ADHESIVES: The Importance of CTE for Assembly Reliability
Hydrogel Material Improves Success of Transplanting Islet Cells
Skin-worn Wearable Devices: Tomorrow’s Vision, Today’s Realities
New 3D Printing Method Promises New Era for Medical Implants
New Method Manufactures Heart Valves in Minutes
Lasers: The Perfect Tool for Industry 4.0
Sonic Cyber Attack Shows Security Holes in Ubiquitous Sensors
Open Core Engineering: New Freedom for Machine Automation Programming
Industry 4.0: Virtual Twin Controls Production
Features

Short-range communications in the 2.4 GHz frequency range offers many benefits, such as low power, noise immunity, widely available modular components that make integration much less challenging, and worldwide homologation. Zigbee offers a high reliability, low cost, and low power communication option but at lower bandwidth than Bluetooth. Bluetooth is a widely used standard in portable devices, such as cell phones. BLE (Bluetooth Low Energy) was introduced in 2006 under the name Wibree and merged into the Bluetooth standard V4.0 in 2010. BLE targets very low power applications utilizing coin cells. Today BLE is marketed as Bluetooth Smart. (See Figure 1)

Embedded Antenna: The antenna used for your RF design may or may not play an important role in the overall device performance depending on the distance requirements. The farther the communications needs, the more critical the antenna design will be. Space considerations often are a major handicap for a proper antenna implementation lacking suitable ground plane and physical length to achieve a full 1/4 wavelength. At 400MHz, the antenna should be approximately 7" long, while at 2.4 GHz, the antenna length can be approximately 1.2". Many boardmounted antennas are commercially available, but space considerations often make them impractical, leaving the engineer with a PCB trace as the antenna solution. If performance is critical, engage an antenna design consultant with experience in embedded antenna design.

Regulatory: All devices with a clock circuit must pass FCC/EMI/RFI testing and be included as part of your FDA 510(k) submission. Most of this is covered in the IEC 60601 standard, but be aware that part 11 of the standard deals with homeuse devices and places even more stringent requirements on emissions. Devices that contain RF communications must be further qualified by the FCC and carry an RF device ID. Your compliance requirements can be greatly lessened by integrating RF modules with a recognized module ID. With this, only RF screening with the production equivalent antenna is needed for filing with the FCC.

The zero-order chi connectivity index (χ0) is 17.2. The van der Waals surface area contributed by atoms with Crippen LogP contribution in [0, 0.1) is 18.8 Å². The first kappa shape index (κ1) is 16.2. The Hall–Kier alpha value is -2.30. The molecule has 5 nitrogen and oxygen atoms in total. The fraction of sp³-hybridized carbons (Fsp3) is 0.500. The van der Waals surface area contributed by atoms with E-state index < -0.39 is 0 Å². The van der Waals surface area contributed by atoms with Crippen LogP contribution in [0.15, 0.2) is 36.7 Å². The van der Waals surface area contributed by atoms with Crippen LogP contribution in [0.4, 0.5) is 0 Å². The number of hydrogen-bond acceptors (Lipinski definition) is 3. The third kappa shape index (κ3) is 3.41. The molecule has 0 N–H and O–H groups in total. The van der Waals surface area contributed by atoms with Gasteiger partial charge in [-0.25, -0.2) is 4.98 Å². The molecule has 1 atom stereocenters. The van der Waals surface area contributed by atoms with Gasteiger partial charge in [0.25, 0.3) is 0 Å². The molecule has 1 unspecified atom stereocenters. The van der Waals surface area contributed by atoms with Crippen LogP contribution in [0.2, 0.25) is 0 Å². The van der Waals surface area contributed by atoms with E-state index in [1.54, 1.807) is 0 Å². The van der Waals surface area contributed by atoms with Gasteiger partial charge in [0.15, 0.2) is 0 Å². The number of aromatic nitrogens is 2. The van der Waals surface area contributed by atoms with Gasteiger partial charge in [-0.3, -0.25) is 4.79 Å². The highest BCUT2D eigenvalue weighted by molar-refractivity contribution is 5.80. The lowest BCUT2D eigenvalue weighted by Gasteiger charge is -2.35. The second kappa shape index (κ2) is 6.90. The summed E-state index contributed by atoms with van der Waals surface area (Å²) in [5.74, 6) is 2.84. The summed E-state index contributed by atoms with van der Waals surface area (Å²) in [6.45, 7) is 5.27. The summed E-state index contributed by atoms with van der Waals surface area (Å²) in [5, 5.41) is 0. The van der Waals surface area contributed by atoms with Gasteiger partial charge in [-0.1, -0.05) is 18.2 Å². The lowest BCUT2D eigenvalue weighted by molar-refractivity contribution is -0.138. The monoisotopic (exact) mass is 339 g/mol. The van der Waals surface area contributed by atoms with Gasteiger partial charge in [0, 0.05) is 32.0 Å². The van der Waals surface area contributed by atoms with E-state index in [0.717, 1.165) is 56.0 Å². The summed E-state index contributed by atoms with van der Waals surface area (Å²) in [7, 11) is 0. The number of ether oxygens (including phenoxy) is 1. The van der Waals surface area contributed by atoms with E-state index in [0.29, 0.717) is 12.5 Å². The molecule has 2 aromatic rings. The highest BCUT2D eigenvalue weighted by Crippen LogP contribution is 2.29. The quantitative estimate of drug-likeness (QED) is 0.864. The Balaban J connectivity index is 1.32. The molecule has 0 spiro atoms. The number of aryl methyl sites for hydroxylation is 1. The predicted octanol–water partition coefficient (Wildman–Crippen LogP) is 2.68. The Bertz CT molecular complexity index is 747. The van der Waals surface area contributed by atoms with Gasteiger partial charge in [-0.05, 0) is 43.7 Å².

Board Classification: Quality standards exist for printed circuit board assemblies (PCBAs) and the classification specified. This will have an impact on the cost of the board and, therefore, the product. High reliability products that may be used in life support are classified as Class III. Most medical devices fall into a Class II requirement, allowing the PCBA manufacturer more latitude in its inspection criteria, which can reduce manufacturing costs.

Software/Firmware: The vast majority of intelligent medical device recalls are due to software issues. As a result, there are very stringent requirements on the development and testing of all elements in the software development process from module testing (referred to as Unit Testing), to integration testing, and finally complete system testing. This overhead to the development process is significant, but a necessary part of creating software design resulting in a robust, intuitive, and reliable finished product. FDA, IEC, and ISO standards and guidelines apply.

Manufacturing Considerations

Medical devices containing electronics also face strict adherence to device integrity and compliance when being manufactured. Process repeatability and validation, material component analysis, regulatory, shelf life, device handling due to electrostatic discharge (ESD) issues, supply chain management, and assembly all are factors to be addressed prior to the manufacturing stage. (See Figure 2) Manufacturing considerations when dealing with electronic integration include the following.

Fig. 2 – Designing products to include electronic integration requires a knowledge of user needs, available technology and technology limitations, as well as understanding of the complicated maze of regulation that control these products.
Medical devices with electronics often have a shorter shelf life than their non-electronic counterparts. The FDA’s regulations and policies relating to the shelf life of medical devices identify parameters that determine the stability of the device over time. Identifying shelf life early allows for accuracy in the timeline for manufacturing, storage, shipping, and distribution to the end user, and avoids further demands and tests.

Process repeatability and validation are critical to manufacturing medical devices. The development of an automated production line can be a key benefit: a repeatable validated process, precise assembly methods, less “human” touch, and overall product quality improvement.

When handling and assembling devices with electronics, manufacturers need to understand ESD issues. Sensitive medical devices must be supplemented with ESD control measures for incoming inspection, in-process handling and assembly, and final packaging.

« Start Prev 1 2 3 Next End»